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Now I affirm, on the contrary, that the reports of Ewell and Early are irreconcilable with the accuracy of the date of this famous letter. Nobody can reconcile this letter, as dated (June 28th, 7:30 A. M.), with the indisputable facts of the campaign. The genuineness of the letter is undisputed—it is in the well known handwriting of Col. Venable, of Lee's staff—but the accuracy of the date is called in question. Suppose it to have been written on June 29th, and it is then in complete harmony with Gen. Lee's report, with the statements of his staff on the points at issue, and with the reports of Gen. Longstreet, Gen. Ewell and Gen. Early.

Now this famous letter turns out to have been copied in the letter-book of General Lee from memory, by Col. Charles Venable. It is marked thus: ‘From memory—sketch of a letter.’

It is not the original letter. It was copied afterwards sometime before July 1—the date of the next letter. It cannot therefore have the same authority as the original would have. Especially on the question of date, it is more liable to error. Let us now suppose that there was a mistake in the date, and that it should have been dated ‘June 29th, 7:30 A. M.,’ instead of ‘June 28th, 7:30 A. M.’1 Then the first order to Ewell to march back from Carlisle written ‘last night,’ would be dated June 28th, not June 27th.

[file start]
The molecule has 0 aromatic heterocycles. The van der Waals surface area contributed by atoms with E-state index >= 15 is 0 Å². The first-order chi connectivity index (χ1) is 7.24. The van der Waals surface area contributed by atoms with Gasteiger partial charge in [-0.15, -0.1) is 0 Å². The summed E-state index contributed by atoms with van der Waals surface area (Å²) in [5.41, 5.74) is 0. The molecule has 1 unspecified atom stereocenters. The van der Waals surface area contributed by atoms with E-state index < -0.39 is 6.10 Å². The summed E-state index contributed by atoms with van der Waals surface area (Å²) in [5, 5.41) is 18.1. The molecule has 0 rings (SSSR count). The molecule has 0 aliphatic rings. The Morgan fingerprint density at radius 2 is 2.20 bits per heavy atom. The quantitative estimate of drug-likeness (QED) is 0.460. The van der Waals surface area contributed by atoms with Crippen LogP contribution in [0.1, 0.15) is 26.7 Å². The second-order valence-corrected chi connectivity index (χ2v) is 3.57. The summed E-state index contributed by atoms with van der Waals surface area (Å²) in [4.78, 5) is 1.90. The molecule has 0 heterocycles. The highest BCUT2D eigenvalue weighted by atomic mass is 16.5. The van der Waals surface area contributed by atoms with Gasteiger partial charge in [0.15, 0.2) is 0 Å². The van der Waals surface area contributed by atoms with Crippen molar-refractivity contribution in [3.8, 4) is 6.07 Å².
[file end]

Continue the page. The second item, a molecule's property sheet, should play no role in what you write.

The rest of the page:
If this hypothesis harmonizes with the Reports of Ewell and Lee and with the dates when the Divisions of the 3rd Corps began their march to Cashtown, then the probability of its correctness becomes very strong.

It seems to me it does thus harmonize.

Consider that such a dispatch was of supreme importance, and would therefore be sent as fast as a courier could carry it. Col. Marshall testifies that it was long after 10 P. M., June 28th, when he found Gen. Lee in conference with the scout who brought the intelligence of Hooker's movements. Even if the dispatch was not sent until midnight, Gen. Ewell might easily have received it by 6 in the morning, for it is, as Col. Mosby reminds us, only 30 miles from Chambersburg to Carlisle.

1 Since writing the above I have learned that Col. Stribling has made a similar suggestion, but I have not yet seen his paper.

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